The issue is the result of years of consultations between major tech companies, which so far haven’t always supported each other’s software and voice assistant platforms. More than 280 companies now participate in Matter, including Apple, Google, Samsung, Amazon, Signify, LG, Oppo and TCL.
The ultimate goal is that devices from multiple manufacturers can be used seamlessly in the smart home, because the devices can “talk” to each other. With Matter, consumers will soon be able to control all supported devices through an app or a voice assistant. Important devices communicate with each other over the Internet Protocol (IP). The material can also work entirely over the user’s local Wi-Fi network and does not depend on an Internet connection.
New devices and updates
The first new devices that support Matter, such as smart bulbs, thermostats, and plugs, will appear in the coming weeks. Existing devices must be provided with Matter support through software updates by the manufacturers. Some older devices will not be suitable for such updates.
At the beginning of October, the technical specifications of the first version of Matter were completed. Since then, 190 products have been certified to the standard. Among the manufacturers that have already received certified devices, there are smart home brands, such as Tuya, Sengled, Eve, Nanoleaf and Somfy. The first certified products from Matter were shown at the presentation in Amsterdam.
The material was developed by the Communication Standards Alliance (CSA), where hundreds of technology companies collaborate. “This is a major milestone and turning point for the Internet of Things. The material has the potential to create a smarter home that is more connected, safer and more useful,” said Tobin Richardson, CSA CEO.
Marja Koopmans, director of smart home at Amazon, sees the collaboration between a large number of companies special. “This is a huge step forward.”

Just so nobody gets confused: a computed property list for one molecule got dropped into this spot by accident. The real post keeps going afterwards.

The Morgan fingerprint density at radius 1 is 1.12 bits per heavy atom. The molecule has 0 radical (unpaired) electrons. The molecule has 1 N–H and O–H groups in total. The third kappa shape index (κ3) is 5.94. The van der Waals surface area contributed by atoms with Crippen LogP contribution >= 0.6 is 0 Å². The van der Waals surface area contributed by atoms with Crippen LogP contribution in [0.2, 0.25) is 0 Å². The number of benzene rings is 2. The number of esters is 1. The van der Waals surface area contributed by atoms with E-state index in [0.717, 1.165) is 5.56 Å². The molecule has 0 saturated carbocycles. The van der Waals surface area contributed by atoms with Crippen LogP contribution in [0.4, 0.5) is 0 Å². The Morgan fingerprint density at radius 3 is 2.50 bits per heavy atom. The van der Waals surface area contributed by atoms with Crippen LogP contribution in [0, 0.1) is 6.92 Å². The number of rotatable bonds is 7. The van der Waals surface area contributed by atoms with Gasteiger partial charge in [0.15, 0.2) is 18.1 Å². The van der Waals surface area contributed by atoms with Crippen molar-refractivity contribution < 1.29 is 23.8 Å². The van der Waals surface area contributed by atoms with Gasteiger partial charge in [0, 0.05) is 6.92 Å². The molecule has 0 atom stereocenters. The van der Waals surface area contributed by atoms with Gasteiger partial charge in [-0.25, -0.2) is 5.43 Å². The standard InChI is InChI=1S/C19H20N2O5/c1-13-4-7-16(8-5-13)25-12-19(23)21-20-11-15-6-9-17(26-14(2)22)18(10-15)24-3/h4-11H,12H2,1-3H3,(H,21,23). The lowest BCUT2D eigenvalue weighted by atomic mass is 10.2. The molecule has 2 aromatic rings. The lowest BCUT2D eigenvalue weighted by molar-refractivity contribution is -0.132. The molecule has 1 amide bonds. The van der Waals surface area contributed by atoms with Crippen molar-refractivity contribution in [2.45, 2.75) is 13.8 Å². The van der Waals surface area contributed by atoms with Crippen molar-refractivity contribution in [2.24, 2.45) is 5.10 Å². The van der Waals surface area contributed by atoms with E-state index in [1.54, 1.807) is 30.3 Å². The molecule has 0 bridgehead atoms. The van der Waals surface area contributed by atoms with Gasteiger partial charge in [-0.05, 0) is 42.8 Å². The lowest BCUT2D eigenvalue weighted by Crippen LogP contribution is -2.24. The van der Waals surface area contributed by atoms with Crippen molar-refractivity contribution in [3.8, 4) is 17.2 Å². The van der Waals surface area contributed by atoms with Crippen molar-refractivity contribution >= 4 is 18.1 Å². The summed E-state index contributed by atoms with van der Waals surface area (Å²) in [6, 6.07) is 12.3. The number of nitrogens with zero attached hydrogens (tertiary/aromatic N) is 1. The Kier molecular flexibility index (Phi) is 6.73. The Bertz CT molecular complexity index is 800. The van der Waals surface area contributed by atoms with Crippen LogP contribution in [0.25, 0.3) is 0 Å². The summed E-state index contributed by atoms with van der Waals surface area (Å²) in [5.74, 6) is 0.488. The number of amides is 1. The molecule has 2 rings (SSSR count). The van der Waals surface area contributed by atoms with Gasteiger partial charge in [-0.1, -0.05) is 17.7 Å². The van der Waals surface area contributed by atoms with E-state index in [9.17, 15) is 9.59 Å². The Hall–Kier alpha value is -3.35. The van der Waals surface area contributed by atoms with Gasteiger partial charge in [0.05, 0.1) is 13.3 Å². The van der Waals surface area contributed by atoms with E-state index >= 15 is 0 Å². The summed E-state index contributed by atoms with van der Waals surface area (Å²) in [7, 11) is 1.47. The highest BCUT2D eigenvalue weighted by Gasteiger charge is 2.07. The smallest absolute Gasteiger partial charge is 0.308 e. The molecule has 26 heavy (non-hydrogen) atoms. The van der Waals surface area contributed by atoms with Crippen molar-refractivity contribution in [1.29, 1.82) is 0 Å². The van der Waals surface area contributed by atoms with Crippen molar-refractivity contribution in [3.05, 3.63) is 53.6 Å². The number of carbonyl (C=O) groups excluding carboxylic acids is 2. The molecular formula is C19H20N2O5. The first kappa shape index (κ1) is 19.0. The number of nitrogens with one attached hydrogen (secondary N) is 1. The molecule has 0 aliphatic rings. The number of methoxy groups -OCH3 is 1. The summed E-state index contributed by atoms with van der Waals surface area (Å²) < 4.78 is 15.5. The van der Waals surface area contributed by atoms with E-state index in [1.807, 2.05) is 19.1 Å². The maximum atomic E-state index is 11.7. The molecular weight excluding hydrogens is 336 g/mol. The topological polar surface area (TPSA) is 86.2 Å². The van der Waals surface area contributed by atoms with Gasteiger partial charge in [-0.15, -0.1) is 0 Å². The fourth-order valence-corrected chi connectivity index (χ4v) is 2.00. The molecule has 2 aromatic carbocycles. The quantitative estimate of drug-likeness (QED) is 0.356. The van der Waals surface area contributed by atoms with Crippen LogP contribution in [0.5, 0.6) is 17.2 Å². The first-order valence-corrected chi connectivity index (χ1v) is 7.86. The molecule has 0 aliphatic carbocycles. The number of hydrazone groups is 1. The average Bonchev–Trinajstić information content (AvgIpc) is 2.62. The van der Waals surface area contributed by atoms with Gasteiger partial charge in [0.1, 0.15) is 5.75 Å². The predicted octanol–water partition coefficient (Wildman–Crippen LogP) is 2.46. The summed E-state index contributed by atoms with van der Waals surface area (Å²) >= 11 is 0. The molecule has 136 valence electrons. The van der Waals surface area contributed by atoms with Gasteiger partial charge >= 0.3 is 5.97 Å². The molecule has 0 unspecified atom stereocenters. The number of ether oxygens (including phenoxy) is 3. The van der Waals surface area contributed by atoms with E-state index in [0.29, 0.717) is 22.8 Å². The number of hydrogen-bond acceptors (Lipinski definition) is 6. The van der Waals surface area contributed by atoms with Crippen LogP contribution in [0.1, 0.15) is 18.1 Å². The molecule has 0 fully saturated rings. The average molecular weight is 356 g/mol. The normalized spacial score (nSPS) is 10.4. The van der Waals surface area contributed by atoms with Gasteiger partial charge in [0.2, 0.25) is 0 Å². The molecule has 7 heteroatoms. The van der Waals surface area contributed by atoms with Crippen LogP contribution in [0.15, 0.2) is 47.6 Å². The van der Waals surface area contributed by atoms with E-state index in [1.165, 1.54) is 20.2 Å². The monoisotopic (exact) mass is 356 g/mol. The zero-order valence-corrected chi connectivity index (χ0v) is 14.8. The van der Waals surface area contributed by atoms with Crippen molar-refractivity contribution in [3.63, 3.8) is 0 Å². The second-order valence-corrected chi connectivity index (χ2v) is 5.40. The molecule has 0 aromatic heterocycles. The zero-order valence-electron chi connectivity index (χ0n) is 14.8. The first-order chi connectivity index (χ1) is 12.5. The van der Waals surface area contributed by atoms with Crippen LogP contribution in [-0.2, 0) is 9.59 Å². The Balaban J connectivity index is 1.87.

Install and run
Setting up smart devices can become a lot easier thanks to Matter. Soon the application will be able to automatically display all compatible devices in the network during installation.
Multiple devices can be controlled via a single app, like Google Home or Apple’s Home app, or via voice assistants like Siri, Google Assistant or Amazon Alexa.
Devices that work with other protocols, such as Zigbee and Z-Wave, can also be connected via Matter bridges. For example, Philips Hue bridges will receive an update in the first quarter of 2023, after which they will work with Matter. Then most Hue smart bulbs can be controlled using any material controller.
First product categories
The Article 1 specification does not cover all product classes yet. There is currently support for smart bulbs, sockets, switches, thermostats, sensors, locks, air conditioners, blinds, and media devices such as televisions.
Other categories will follow at a later stage, including security cameras and household appliances such as robotic vacuum cleaners.
Interest in smart home is increasing
Interest in smart home among consumers continues to grow. In major EU countries, 35 percent of households plan to purchase a new smart home product in the next 12 months, according to a survey by CCS Insight. In the Netherlands last year 4.5 million families One or more smart devices, 57 percent of the total number of households.
It is very important that the devices work well with each other inside the smart home. Three-quarters of American consumers say that interoperability between products is an important aspect when choosing a particular smart device.
Smoke detectors and garage doors
In addition to Matter’s support for security cameras and home appliances, the CSA Alliance will continue to support automatic garage doors and gates, smoke detectors, carbon monoxide detectors, air quality sensors, motion and presence sensors in the near future. Manufacturers won’t be able to make such devices work with Matter until 2023.
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